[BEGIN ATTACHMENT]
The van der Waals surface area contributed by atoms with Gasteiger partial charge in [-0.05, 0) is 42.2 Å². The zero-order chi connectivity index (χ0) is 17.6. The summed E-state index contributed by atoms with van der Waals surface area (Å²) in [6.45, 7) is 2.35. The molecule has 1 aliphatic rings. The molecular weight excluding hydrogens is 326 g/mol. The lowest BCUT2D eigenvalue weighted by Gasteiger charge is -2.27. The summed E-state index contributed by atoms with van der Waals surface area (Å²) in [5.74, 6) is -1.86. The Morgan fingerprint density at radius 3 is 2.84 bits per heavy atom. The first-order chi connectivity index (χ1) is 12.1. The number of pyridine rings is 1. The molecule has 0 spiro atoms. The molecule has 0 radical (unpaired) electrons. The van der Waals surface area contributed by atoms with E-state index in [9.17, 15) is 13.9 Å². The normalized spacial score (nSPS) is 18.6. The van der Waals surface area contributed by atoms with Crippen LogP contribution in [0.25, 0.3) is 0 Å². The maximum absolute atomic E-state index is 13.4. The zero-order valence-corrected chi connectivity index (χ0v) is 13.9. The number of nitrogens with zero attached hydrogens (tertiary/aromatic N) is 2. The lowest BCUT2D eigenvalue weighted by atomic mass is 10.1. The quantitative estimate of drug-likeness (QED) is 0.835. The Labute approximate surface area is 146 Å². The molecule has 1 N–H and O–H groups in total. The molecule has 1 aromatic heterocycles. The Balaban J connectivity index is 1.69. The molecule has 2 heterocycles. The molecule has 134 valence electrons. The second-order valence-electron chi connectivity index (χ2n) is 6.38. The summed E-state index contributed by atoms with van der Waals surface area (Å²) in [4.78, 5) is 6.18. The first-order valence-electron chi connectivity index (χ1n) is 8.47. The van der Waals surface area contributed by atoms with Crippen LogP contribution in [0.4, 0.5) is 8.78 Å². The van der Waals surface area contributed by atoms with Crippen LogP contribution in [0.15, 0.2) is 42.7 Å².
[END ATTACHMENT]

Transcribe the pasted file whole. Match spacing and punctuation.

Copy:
The van der Waals surface area contributed by atoms with Gasteiger partial charge in [-0.05, 0) is 42.2 Å². The zero-order chi connectivity index (χ0) is 17.6. The summed E-state index contributed by atoms with van der Waals surface area (Å²) in [6.45, 7) is 2.35. The molecule has 1 aliphatic rings. The molecular weight excluding hydrogens is 326 g/mol. The lowest BCUT2D eigenvalue weighted by Gasteiger charge is -2.27. The summed E-state index contributed by atoms with van der Waals surface area (Å²) in [5.74, 6) is -1.86. The Morgan fingerprint density at radius 3 is 2.84 bits per heavy atom. The first-order chi connectivity index (χ1) is 12.1. The number of pyridine rings is 1. The molecule has 0 spiro atoms. The molecule has 0 radical (unpaired) electrons. The van der Waals surface area contributed by atoms with E-state index in [9.17, 15) is 13.9 Å². The normalized spacial score (nSPS) is 18.6. The van der Waals surface area contributed by atoms with Crippen LogP contribution in [0.25, 0.3) is 0 Å². The maximum absolute atomic E-state index is 13.4. The zero-order valence-corrected chi connectivity index (χ0v) is 13.9. The number of nitrogens with zero attached hydrogens (tertiary/aromatic N) is 2. The lowest BCUT2D eigenvalue weighted by atomic mass is 10.1. The quantitative estimate of drug-likeness (QED) is 0.835. The Labute approximate surface area is 146 Å². The molecule has 1 N–H and O–H groups in total. The molecule has 1 aromatic heterocycles. The Balaban J connectivity index is 1.69. The molecule has 2 heterocycles. The molecule has 134 valence electrons. The second-order valence-electron chi connectivity index (χ2n) is 6.38. The summed E-state index contributed by atoms with van der Waals surface area (Å²) in [4.78, 5) is 6.18. The first-order valence-electron chi connectivity index (χ1n) is 8.47. The van der Waals surface area contributed by atoms with Crippen LogP contribution in [0.4, 0.5) is 8.78 Å². The van der Waals surface area contributed by atoms with Crippen LogP contribution in [0.15, 0.2) is 42.7 Å².